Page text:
Former Saluki Jamaal Tatum returns to reach out and teach

By Gus Bode

Jamaal Tatum’s aspirations of reaching the NBA took a backseat Saturday to fulfilling the dreams of youngsters in the Carbondale community.

Tatum, a three-year starter at SIU and 2007 Missouri Valley Conference Player of the Year, returned to Carbondale Saturday to host the second annual Jamaal Tatum Pro Basketball Clinic, which took place Saturday at the Recreation Center.

The Jefferson City, Mo., native has been hampered by injuries in his pro career and said he is working hard as he continues to make an effort to play basketball at the next level.


‘I feel like last season I played really well. I worked hard,’ Tatum said. ‘My goal now is to be able to stay on a roster and play in the NBA.’

Last season, Tatum played for the Idaho Stampede of the Association’s Developmental League where he averaged 11.8 points per game.

‘ Tatum said his time as a Saluki really helped his work ethic. In his four-year career, Tatum was a part of four conference title winners, including the team’s last MVC Tournament championship in 2005. He was also was one of the team’s senior leaders on the 2007 Sweet Sixteen squad.

Tatum put aside his NBA training to give back to the southern Illinois community he grew fond of during his time at SIU.

He said it made him feel good to give back to the community that gave him so much while he donned the Saluki maroon, so Tatum said giving back was something he was able to do with joy.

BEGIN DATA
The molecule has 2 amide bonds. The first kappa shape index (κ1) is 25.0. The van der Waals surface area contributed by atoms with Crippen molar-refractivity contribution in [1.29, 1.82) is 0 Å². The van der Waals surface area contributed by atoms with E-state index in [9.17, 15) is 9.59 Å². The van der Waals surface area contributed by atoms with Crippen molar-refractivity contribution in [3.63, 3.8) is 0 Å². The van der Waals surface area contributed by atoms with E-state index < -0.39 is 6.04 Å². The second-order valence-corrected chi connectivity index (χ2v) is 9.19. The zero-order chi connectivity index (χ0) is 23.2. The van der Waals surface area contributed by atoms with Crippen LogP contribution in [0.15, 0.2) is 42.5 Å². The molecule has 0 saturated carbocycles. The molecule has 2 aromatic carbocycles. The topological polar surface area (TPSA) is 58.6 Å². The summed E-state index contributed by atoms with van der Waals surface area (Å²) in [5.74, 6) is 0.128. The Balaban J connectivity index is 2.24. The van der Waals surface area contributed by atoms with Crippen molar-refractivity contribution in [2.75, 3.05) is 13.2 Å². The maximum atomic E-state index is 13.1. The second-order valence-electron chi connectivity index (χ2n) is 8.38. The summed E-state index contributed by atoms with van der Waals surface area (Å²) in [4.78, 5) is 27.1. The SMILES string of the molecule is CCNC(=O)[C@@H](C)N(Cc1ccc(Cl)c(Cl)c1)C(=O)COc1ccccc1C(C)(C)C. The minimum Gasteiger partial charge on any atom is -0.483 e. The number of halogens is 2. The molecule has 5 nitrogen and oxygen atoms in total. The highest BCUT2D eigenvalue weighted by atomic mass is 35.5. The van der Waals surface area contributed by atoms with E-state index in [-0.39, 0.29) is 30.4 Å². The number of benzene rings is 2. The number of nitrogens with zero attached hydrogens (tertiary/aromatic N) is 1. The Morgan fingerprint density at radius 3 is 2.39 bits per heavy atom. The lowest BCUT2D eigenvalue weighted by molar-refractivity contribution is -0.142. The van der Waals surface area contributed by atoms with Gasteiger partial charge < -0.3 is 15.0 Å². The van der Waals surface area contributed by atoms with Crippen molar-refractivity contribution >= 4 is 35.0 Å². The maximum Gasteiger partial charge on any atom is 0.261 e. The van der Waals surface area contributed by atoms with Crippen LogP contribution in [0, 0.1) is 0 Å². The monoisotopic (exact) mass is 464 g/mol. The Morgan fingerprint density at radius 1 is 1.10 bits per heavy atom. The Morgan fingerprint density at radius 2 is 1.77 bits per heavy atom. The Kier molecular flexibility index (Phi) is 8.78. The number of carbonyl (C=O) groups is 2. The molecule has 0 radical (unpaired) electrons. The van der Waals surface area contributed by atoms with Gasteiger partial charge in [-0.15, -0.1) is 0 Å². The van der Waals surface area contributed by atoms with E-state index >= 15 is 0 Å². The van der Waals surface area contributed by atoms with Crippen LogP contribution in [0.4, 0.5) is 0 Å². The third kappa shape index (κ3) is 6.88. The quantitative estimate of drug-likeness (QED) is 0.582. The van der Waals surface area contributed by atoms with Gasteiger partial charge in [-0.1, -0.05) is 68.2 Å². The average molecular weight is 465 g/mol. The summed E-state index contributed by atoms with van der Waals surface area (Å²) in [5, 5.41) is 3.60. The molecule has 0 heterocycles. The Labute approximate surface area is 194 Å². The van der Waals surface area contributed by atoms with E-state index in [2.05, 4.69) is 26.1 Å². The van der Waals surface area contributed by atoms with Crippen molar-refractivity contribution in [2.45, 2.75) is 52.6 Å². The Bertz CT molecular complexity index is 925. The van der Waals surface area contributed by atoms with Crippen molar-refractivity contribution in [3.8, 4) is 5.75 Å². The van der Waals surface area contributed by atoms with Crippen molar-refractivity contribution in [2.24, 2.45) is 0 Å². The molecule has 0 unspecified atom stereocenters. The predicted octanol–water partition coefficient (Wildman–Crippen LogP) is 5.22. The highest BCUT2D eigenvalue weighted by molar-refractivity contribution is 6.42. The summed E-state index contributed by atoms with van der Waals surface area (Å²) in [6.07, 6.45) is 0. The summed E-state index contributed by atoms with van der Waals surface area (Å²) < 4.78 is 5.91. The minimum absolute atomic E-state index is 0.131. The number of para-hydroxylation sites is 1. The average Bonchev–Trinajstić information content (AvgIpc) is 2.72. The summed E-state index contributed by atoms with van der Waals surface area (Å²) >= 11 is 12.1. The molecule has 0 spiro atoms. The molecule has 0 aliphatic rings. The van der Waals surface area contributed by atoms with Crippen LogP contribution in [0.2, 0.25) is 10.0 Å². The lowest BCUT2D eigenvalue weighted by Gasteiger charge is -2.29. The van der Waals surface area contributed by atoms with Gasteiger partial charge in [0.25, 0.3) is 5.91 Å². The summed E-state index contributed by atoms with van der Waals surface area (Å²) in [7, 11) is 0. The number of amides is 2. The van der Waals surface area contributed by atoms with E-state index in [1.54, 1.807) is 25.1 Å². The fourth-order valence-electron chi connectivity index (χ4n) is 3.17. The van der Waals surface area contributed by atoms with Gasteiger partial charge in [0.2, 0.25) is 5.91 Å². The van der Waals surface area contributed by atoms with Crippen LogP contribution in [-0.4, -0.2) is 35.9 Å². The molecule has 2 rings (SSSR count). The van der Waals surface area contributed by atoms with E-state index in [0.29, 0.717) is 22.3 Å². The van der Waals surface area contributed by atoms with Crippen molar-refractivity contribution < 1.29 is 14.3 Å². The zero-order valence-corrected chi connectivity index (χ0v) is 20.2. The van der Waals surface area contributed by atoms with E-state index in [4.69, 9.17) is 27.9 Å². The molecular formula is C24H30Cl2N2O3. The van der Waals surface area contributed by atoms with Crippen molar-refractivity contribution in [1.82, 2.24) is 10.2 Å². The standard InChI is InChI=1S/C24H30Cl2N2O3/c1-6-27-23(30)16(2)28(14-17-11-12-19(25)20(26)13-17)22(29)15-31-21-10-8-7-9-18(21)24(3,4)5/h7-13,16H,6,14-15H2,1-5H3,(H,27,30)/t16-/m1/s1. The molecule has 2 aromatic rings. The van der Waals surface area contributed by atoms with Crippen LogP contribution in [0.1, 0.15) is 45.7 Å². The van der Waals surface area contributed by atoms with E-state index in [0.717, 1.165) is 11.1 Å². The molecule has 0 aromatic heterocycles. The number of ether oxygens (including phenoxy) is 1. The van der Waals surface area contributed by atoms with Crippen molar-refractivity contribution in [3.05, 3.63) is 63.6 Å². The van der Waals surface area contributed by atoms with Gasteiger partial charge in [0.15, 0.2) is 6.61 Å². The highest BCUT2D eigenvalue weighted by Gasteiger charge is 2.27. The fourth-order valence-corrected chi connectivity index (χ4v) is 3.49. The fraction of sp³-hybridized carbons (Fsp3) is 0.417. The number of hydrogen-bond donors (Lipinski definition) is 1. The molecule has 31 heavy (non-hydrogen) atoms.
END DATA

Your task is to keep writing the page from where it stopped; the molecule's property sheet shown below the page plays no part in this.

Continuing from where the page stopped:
Approximately 50 children were separated into groups and participated in offensive and defensive drills at various stations. At the final stop, the children were able to get some one-on-one time with the former Saluki great.

Tatum treated each child as an individual. For some he would jokingly block and for others, he would lift them to get a better shot at the basket.


Darren Brooks, a two-time Valley Player of the Year award recipient, was one of several former Salukis aiding Tatum at his camp.

‘The highlight of this whole day is seeing the kids smile,’ Brooks said.

Cameron Smith was among the volunteer helpers at the camp and said he wishes he could have been a part of last year’s camp as well.

Smith said he missed out because of a prior obligation, but made sure his schedule was clear for the camp’s second go-around.

Smith said he was impressed with the number of Tatum’s former teammates that came out in support of the camp, as Smith said it showed the kind of quality players Chris Lowery brought to the team on the court, as well as off it.

‘I think it says a lot about the kind of guys that Coach Lowery brings in,’ Smith said. ‘He makes sure that we’re not just teammates, but also brothers.’